Day 83 - Minnehaha Park
“I had to pinch myself in the arm to be sure I was not dreaming,” said then Crown Prince Gustav Adolf when he visited Svenskarnas Dag in 1938. Some 100 000 Minnesotans with Swedish roots had gathered at the State Fairgrounds, and the future monarch addressed them in Swedish.
Svenskarnas Dag is still celebrated in Minneapolis on the Sunday closest to June 24. The celebrations that began in 1934 nowadays take place at Minnehaha Park. The crowd has shrunk considerably from the heyday of what was originally a picnic with an outdoor church service. Each year there is a new Miss Svenskarnas Dag and someone like Arne Carlson, ex-governor of Minnesota, is honored as Swede of the Year. There is also Junior Royalty and the Swedish Immigrant of the Year, but most of all there is a pleasant music program to enjoy and a chance to meet fellow Swedes. Kids love the free ice cream instituted a few years ago by a Swede of the Year who remembered how it felt on a hot day when he as a little boy did not have any money in his pocket for an ice cream.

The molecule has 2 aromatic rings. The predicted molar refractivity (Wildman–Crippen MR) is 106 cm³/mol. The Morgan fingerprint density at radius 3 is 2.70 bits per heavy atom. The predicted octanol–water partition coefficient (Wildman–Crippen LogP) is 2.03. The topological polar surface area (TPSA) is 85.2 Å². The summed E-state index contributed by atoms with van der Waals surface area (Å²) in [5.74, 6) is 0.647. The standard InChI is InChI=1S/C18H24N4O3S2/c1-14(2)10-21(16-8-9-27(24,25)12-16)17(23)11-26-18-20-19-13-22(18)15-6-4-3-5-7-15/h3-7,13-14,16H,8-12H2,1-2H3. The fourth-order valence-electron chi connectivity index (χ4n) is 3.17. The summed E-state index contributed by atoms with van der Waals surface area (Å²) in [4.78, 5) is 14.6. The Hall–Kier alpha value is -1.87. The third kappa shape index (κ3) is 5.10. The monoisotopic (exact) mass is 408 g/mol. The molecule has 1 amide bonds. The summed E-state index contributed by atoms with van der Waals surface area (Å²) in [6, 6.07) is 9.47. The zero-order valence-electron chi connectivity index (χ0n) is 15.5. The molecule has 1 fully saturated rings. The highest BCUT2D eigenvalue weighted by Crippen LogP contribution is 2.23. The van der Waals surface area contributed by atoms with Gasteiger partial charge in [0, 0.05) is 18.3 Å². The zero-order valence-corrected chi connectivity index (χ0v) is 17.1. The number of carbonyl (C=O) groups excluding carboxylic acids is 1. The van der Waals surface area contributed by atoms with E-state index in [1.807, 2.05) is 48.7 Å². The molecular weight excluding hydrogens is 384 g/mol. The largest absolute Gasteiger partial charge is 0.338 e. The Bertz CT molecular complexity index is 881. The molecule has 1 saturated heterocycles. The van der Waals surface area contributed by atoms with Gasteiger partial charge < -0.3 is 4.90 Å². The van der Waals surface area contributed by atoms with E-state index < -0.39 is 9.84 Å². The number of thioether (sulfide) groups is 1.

Near the annual Swedish festivities you also find a statue of the Swedish poet, composer, educator, and statesman Gunnar Wennerberg (1817-1901). The statue portrays the famous Swede holding his student cap and it is a copy of the original by Carl Eldh, that stands below the Uppsala University Library in Uppsala Sweden. On Valpurgis Day, April 30, the students in Uppsala gather at the slope below the University Library to listen to the University President's speech, sing the Student Song and then put on their student caps and start some serious celebrating. The Student Song was written by Wennerberg and you can read the poem on the base of the Minneapolis statue.
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